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Isle Of Palms Palm Trees

By Reagin von Lehe for The Island Eye News

These palms, in the right of way at 409 Palm Blvd., are among the 97 trees Dominion Energy plans to cut down.

As if the COVID-19 pandemic wasn’t causing enough of a problem for the Isle of Palms, city officials now are forced to deal with another major challenge: Ninetyseven of the island’s iconic sabal palm trees have been marked with a white X, indicating that Dominion Energy planned to remove them from 54 different properties, beginning the week of May 18.

At a May 11 meeting, Dominion arborists Mark Branham and Clay Chaplin explained to City Council members that the trees needed to be removed because they are too close to power lines, which could cause voltage issues and possibly fires on the island. Mayor Jimmy Carroll was not happy with the timing of the electric company’s decision to begin removing trees.

“Here we are dealing with the COVID-19 pandemic, and now this comes out,” Carroll said. “I mean, there couldn’t be a worse time to be doing this job.”

The sabal palm is the state tree of South Carolina, and residents have complained to Carroll about the power company’s plan to remove them from their yards.

Dominion Energy mailed letters to those who will be affected by the plan on April 28 but received responses from fewer than half of the residents who will lose trees. Council members expressed concern that local homeowners might not be aware that the trees will be cut down and asked Dominion to follow up with another notification.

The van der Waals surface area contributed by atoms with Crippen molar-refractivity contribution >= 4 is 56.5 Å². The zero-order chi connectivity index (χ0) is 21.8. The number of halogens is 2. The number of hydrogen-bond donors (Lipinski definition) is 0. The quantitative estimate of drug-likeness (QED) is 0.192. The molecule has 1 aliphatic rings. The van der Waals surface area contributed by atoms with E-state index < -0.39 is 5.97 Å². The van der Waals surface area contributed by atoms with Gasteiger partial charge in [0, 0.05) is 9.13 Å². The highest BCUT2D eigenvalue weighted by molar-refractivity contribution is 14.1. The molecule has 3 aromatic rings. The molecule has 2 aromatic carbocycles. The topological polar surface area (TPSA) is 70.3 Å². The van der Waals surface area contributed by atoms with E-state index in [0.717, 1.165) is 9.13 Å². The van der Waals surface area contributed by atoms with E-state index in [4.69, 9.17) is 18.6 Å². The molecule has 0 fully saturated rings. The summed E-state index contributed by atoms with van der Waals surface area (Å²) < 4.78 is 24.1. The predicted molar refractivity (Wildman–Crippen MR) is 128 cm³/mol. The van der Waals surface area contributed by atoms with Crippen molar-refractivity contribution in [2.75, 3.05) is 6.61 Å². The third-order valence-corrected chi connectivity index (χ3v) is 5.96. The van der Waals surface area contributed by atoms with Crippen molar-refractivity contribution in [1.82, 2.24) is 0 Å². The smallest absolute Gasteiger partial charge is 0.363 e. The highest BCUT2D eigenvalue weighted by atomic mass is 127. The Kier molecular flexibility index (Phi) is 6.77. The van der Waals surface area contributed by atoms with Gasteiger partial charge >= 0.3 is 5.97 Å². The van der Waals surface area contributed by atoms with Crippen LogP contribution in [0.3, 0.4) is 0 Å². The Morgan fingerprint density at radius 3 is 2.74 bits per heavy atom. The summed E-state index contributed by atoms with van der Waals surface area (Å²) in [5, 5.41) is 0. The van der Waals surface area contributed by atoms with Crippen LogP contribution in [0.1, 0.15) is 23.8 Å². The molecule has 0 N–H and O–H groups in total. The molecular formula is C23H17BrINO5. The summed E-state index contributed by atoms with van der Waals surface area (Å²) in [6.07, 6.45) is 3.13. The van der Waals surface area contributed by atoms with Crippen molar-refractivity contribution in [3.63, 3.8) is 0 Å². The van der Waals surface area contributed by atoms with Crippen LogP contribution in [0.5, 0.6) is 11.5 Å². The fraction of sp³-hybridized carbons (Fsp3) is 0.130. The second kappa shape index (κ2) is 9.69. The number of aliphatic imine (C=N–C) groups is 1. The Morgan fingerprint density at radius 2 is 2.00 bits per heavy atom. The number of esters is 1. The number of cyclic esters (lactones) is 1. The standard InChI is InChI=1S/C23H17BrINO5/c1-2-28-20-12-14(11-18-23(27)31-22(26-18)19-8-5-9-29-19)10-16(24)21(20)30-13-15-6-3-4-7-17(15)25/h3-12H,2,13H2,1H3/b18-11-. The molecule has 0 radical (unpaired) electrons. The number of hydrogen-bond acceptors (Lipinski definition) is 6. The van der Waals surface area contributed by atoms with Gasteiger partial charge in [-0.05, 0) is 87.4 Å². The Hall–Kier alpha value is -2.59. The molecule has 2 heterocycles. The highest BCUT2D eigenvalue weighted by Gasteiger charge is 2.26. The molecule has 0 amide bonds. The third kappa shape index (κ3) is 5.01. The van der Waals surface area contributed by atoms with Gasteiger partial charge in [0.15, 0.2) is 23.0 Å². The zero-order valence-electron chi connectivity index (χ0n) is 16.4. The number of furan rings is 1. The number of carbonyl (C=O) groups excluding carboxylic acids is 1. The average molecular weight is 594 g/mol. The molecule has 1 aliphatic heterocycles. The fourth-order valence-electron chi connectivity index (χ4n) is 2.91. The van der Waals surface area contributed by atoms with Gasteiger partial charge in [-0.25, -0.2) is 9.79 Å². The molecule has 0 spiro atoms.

“It’s called a slap in the face, the way they were gonna do it,” Carroll said. “I can only imagine coming home not knowing what was taking place.”

 Council members asked Dominion to remove the stumps after the trees are cut down, and Carroll pointed out that leaving the stumps in the ground would be an insult to local residents. Bill Turner, vice president of electric operations for Dominion, explained that the power company normally does not remove stumps to avoid the possibility of damaging underground utilities. However, because of the Council’s request, Turner agreed to revisit the possibility of stump removal.

Dominion informed Carroll a few days later that the company would not be removing the stumps.

During the May 11 meeting, members of the Dominion Energy team expressed their desire to preserve the iconic trees. However, they said their biggest concern is the safety of the residents on the island and their property. With the trees growing closer to the power lines, there’s a possibility of an ember falling and catching on fire.

 “There’s a much higher percentage of that happening than a global pandemic,” Turner said, adding that other trees have the potential to grow into an issue for electrical systems.

 At the conclusion of the meeting, City Council members and representatives of Dominion Energy agreed to work toward a solution to mitigate future problems concerning trees and their danger to power lines. Possibilities might include moving electrical systems underground and planting palms in areas that are a safe distance from power lines.

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